“Those situated in the mode of goodness gradually go upward to the higher planets; those in the mode of passion live on the earthly planets; and those in the mode of ignorance go down to the hellish worlds.” (Lord Krishna, Bhagavad-gita, 14.18)
Friend1: Okay, I know you don’t like when I do this, but I’m going to proceed nonetheless.
Friend2: Ask a silly question?
Friend1: Bring up something in the news.
Friend1: A leader of a particular religious institution said that there is no such thing as hell.
Friend2: This was part of a sermon or something?
Friend1: A leak of an off-the-record conversation.
Friend2: Let me guess. Their explanation afterwards was something like, “That wasn’t me.” They tried to walk it back.
Friend1: I think the institution did it for them. Again, they can rely on the casual conversation part of it to discount the significance.
Friend2: Right, but if you think about it, there is no difference. You might be more honest when speaking in an informal setting. Unless, of course, there was an intentional misdirection.
Friend1: What do you mean?
Friend2: Where you tell the person that hell doesn’t exist so as to keep them from running away from religion.
Friend1: Oh, I get it. I understand the benefit of such a tactic, but shouldn’t a religious leader be truthful? That is to say when really pressed on an issue, shouldn’t they not hide anything?
Friend2: Who knows what actually went on in this instance.
Friend1: Anyway, my question is about hell. Do you think it really exists? How do you prove it?
Friend2: It really is a silly question, but I know you’re asking from the point of view of the common perception.
Friend1: Yes, the ole, “You better surrender or you’ll be doomed to hell,” line.
Friend2: The reason the wise person considers the whole issue ridiculous is because of the continuous existence of the soul. On the one side you’re worried about what will happen after death, about suffering in a mysterious place that no one has seen before. On the other side you understand that the soul continues to live on, just moving to a different body. There are hellish experiences already.
Friend1: What do you mean?
Friend2: Saying there is no hell is like saying there is no down. There is no cold. There is no winter. There is no losing. It’s just crazy.
Friend1: You mean hell is more of an experience than a physical location?
Friend2: It is both. Hell is a place where hellish conditions are experienced. Hellish here means “unwanted.” To say there is no hell is like saying there is no such thing as indigestion. You eat too many slices of pizza for dinner, guess what? The next day you won’t feel too well. That is unwanted. It is hellish, and there was a direct cause.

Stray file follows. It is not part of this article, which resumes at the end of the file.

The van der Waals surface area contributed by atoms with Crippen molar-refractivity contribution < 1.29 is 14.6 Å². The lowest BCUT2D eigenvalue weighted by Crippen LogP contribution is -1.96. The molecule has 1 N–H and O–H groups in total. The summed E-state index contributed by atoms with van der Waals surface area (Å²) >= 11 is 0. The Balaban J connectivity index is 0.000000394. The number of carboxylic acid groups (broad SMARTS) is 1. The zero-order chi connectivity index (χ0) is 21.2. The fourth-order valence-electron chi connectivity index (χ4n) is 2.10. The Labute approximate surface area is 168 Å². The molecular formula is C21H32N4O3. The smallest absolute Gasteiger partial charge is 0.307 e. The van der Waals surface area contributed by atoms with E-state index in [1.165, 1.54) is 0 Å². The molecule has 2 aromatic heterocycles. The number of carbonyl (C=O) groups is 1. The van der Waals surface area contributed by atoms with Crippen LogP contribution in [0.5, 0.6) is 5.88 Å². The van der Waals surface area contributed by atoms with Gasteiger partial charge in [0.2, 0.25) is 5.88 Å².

Friend1: And so not only is the hellish realm real, but there are specific actions that lead to residence there?
Friend2: Of course. Sin is just doing things the wrong way. To say there are no negative consequences to improper actions is to ignore reality. I put my hand in fire, I will get burned. Others tell me not to beforehand. I don’t listen to them. “What is this sin that they speak of? What is this burning that I have never experienced? They must be making it up.”
Friend1: Is residence in hell permanent? Is there a such thing as eternal damnation?
Friend2: This is where the Vedas provide the most clarity. Heaven and hell exist, and so does the in-between, namely the earthly realm. Heaven is a little better, hell a little worse, and on earth you have experiences of both. The idea is that all three are part of the material world, which means temporary. The eternal living beings residing in a temporary land.
Friend1: Do good and go to heaven.
Friend2: Do bad and go to hell.
Friend1: What about in between? Some good and some bad.
Friend2: Depends. You might go to heaven and hell, as described with Duryodhana in the Mahabharata. You might stay here. Rebirth on earth. Pretty straightforward.
Friend1: Where does religion play into this?
Friend2: Real religion is dharma. The faith aspect you are referencing makes little difference. Real religion is based on principles in piety, with corresponding qualities, such as austerity, cleanliness, honesty and compassion. Behave piously and you go to heaven. Show the good qualities. Follow higher authority instead of the senses.
Friend1: Is there a way to escape rebirth altogether?
Friend2: That is the ultimate objective. Heaven is like the candy offered to the child as reward for taking medicine. The candy is not important; the medicine is. Similarly, the purification of the consciousness is what matters most, not the temporary enjoyment in the heavenly realm. The idea is to eventually clear the consciousness of all material contamination, allowing bhakti to have majority influence.
Friend1: Devotion, but to whom?
Friend2: God the person. Be devoted to Him in thought, word and deed. In that highest platform of consciousness, there is no concern paid to heaven or hell. As Maharishi Valmiki notes, the pure devotees don’t mind going to hell, since wherever they are they see the Supreme Lord standing beautifully in their heart.
No matter to which place landing,
In heart Bhagavan beautifully standing.
So for wise hell not a concern,
A real place with demerits to earn.
Be good and to heaven go,
But all such temporary so.
Glimpses already in this life to receive,
So why difficulty in it to believe?